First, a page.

Objective: To characterize the effects of severe hypoglycemia on the developing brain in children with early-onset type 1 diabetes mellitus (T1DM).
Study design: Children diagnosed with T1DM before age 6 years were studied. Those with prospectively monitored severe hypoglycemia (coma/seizure; n = 32) were compared with age-matched peers (n = 30) with no history of such events using magnetic resonance imaging. Glycemic control (evaluated based on glycated hemoglobin [HbA(lc)] level), episodes of diabetic ketoacidosis (DKA), and clinical variables were monitored continuously since diagnosis in all subjects.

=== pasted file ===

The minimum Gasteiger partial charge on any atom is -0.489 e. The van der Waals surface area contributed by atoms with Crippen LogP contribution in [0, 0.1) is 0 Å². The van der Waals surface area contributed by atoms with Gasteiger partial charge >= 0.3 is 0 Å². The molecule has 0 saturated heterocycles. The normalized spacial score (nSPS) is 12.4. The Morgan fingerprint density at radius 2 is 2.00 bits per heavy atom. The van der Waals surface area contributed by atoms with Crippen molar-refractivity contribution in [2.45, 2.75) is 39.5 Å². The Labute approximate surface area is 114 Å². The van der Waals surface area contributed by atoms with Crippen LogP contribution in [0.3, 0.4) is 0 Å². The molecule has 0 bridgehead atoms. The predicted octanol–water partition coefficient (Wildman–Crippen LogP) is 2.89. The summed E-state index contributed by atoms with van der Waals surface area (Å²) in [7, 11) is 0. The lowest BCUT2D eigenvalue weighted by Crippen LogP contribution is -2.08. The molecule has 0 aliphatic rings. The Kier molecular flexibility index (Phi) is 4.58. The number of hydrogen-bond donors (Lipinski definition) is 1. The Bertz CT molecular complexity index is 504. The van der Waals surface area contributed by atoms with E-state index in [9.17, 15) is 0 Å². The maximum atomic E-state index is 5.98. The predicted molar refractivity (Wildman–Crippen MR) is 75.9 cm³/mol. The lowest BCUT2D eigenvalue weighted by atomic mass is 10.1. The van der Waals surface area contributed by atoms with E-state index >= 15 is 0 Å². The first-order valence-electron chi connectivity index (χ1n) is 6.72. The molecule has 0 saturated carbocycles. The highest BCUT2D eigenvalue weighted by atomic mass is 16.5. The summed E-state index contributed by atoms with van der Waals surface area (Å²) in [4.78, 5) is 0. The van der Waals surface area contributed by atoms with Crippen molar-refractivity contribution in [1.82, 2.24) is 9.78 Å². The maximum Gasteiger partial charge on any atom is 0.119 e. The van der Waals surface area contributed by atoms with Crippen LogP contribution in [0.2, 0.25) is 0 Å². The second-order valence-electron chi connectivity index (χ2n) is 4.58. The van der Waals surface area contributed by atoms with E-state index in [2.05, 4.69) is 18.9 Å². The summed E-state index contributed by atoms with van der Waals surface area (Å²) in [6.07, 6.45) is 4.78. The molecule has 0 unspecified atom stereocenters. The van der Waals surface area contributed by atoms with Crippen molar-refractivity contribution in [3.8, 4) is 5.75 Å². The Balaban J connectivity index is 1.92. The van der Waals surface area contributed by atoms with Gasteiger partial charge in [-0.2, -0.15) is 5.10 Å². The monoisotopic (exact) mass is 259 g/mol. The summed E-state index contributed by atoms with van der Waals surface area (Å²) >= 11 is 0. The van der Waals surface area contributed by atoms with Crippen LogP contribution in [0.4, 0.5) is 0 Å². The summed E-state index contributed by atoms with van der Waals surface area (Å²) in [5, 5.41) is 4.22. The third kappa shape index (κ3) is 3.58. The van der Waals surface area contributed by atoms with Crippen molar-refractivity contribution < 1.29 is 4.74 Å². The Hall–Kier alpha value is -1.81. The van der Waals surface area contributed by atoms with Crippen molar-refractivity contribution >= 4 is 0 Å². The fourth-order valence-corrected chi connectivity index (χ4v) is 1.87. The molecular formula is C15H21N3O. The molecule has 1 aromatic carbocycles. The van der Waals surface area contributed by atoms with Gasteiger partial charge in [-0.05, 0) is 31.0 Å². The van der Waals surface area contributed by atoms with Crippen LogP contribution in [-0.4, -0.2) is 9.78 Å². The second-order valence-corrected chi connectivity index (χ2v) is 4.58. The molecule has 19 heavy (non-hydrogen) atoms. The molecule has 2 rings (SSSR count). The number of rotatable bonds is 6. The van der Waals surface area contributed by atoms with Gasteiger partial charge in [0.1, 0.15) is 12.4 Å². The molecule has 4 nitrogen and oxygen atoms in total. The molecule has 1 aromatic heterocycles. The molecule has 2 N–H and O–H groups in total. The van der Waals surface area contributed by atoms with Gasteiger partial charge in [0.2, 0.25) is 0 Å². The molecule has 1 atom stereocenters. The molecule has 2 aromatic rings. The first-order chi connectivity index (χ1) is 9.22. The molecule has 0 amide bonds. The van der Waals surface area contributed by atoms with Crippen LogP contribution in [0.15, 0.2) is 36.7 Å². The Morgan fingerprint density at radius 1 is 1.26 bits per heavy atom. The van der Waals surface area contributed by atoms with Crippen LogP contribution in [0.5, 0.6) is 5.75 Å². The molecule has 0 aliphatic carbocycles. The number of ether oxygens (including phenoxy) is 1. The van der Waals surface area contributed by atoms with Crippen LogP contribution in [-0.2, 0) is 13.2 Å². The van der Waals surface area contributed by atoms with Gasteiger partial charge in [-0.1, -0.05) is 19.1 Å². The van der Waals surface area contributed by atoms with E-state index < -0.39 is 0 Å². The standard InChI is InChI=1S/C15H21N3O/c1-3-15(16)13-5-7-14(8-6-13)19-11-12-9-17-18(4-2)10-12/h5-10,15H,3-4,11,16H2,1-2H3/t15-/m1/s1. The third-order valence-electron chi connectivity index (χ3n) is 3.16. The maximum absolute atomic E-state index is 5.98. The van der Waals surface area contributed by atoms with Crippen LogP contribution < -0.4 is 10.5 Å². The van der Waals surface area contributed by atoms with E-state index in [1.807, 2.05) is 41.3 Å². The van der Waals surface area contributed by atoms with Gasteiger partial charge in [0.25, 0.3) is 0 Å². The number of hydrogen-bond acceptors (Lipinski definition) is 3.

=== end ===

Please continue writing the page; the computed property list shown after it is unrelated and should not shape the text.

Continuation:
Results: Mean HbA(lc) from diagnosis and the duration of T1DM were similar in those with and without a history of severe hypoglycemia (9.0% +/- 0.9% vs 8.8% +/- 0.9%; 7.2 +/- 2.7 years vs 6.7 +/- 2.3 years). A high prevalence of central nervous system (CNS) structural abnormalities was detected (29%), and mesial temporal sclerosis (MTS) was detected in 16% of the total sample (n = 62). The presence of MTS was not associated with a history of severe hypoglycemia or DKA. Analysis of brain matter volumes suggested relatively less gray matter density in those subjects with a history of severe hypoglycemia.
Conclusions: Early age of onset of T1DM per se is associated with a high incidence of CNS abnormalities, particularly MTS, suggesting hippocampal damage. Early-onset severe hypoglycemia may have an effect on gray matter volume.